Senator Jeff Monroe (R-24/Pierre) doesn't care about my economic liberty, but he sure cares about my academic liberty. He's so worried that I won't have the freedom in my classroom to promote critical thinking, scientific inquiry, and respectful discussion of differences of opinion that he's proposed Senate Bill 114, "to encourage and protect the teaching of certain scientific information."

When Republicans like Jeff Monroe presume to tell teachers like me how to conduct respectful and intelligent debate, you know something fishy is going on.

SB 114 is really a sneaky retread of Senator Monroe's attempt last year to write intelligent design and other bushwah (yeah, bushwah, as in, not opinion, not scientific theory, but superstition and falsehood masquerading as real science) into K-12 curriculum across South Dakota.

To make sure there is no misundertanding, let's review the text of Senator Monroe's bill in full. SB 114 creates a completely new section under our education statutes in SDCL Chapter 13-1:

Section 1. That chapter 13-1 be amended by adding thereto a NEW SECTION to read as follows:

The South Dakota Board of Education, local school boards, and all school administrators shall:

  1. Endeavor to create an environment within all elementary and secondary schools that encourages students to explore scientific questions, learn about scientific evidence, develop critical thinking skills, and respond appropriately and respectfully to differences of opinion about scientific subjects taught in curriculum and coursework that is aligned to the content standards established pursuant to § 13-3-48; and
  2. Assist teachers to find effective ways to present the science curriculum as it addresses scientific subjects such as biological evolution, the chemical origins of life, global warming, human cloning, and other scientific subjects that may cause debate and disputation.

In addition, neither the Board of Education, nor any local school board, or school administrator may prohibit any teacher from helping students understand, analyze, critique, or review in an objective manner the scientific strengths and scientific weaknesses of existing scientific theories covered in the courses being taught that are aligned with the content standards established pursuant to § 13-3-48.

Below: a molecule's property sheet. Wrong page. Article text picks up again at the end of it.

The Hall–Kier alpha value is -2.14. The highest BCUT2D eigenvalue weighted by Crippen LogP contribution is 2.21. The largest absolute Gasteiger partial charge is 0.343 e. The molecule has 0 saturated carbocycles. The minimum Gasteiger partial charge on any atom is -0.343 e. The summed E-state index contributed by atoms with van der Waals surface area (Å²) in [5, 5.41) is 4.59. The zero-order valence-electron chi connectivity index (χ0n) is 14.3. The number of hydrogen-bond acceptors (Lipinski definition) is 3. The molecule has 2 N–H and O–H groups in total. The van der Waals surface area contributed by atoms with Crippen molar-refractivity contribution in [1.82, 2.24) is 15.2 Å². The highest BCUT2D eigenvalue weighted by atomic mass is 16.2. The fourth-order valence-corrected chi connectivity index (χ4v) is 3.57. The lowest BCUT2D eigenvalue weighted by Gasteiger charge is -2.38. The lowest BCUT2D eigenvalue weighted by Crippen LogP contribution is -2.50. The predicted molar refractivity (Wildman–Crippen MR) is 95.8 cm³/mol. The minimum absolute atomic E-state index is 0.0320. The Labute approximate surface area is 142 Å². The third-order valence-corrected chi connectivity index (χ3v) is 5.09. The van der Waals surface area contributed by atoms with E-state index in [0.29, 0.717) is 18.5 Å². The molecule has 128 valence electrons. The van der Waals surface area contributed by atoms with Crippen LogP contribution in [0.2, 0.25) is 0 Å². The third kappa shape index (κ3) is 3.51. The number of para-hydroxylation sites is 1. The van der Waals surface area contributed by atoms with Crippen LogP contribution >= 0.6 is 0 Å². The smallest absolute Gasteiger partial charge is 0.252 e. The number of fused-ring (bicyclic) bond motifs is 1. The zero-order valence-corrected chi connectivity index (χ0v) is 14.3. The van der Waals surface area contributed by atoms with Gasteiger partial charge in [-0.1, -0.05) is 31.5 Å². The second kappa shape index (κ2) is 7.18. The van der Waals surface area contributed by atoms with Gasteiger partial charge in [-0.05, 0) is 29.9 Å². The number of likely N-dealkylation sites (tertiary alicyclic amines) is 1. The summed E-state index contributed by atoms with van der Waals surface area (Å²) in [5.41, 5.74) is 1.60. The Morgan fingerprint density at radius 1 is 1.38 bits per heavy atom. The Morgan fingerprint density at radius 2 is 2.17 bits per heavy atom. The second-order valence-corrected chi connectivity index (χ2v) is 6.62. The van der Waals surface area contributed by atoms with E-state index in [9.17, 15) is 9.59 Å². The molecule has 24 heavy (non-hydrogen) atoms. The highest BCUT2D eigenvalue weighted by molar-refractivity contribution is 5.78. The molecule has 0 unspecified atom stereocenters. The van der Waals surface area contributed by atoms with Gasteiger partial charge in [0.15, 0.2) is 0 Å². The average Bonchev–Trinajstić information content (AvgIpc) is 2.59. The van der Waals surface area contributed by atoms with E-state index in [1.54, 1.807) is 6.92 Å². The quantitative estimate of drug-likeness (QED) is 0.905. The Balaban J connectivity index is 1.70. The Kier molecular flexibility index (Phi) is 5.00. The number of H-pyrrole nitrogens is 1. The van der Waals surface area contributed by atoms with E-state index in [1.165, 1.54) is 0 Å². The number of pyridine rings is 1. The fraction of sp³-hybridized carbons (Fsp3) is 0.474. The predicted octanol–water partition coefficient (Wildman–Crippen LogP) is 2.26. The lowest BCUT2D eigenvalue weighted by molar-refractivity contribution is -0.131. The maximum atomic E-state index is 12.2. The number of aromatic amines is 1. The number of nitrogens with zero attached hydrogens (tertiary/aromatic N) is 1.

Section 2. The provisions of this Act only protect the teaching of scientific information and may not be construed to promote any religious or nonreligious doctrine, to promote discrimination for or against any particular set of religious beliefs or nonbeliefs, or to promote discrimination for or against any religion or nonreligion.

Section 3. By no later than the start of the 2015-2016 school year, the secretary of education shall notify all school administrators of the provisions of this Act, and the school administrators within each school district shall notify all teachers within that school district of the provisions of this Act [Senate Bill 114, original text, filed 2015.01.27].

Section 1 is absolutely unnecessary. The Board of Education, local school boards, and school administrators already provide teachers with tools and help to find the resources enumerated. We already have all the tools we need to tell Monroe's little minions why intelligent design is as imaginary as unicorns.

Section 2 is absolutely unnecessary. Scientific information is already made freely available in our K-12 curricula... except when conservatives like Senator Monroe try to block the teaching of honest information about birth control. Plus, we already have the First Amendment to prevent proselytizing in the classroom.

Section 3 is unnecessary grandstanding. Do we not assume that teachers are aware of all relevant statutes to their profession? Why should we read them just Jeff Monroe's pretty statute? Why not set aside a whole day of in-service before school starts to have Senator Monroe and legislators in every district come to their schools to recite chapter and verse the entirety of Title 13?

Senator Monroe proposes a hoghouse vehicle for an unnecessary intelligent design debate. Meanwhile, he ignores the fact that the low teacher pay his legislative negligence facilitates is leaving us with fewer and fewer teachers who can explain science, fact, and logic to students. Maybe that's been his "intelligent design" all along.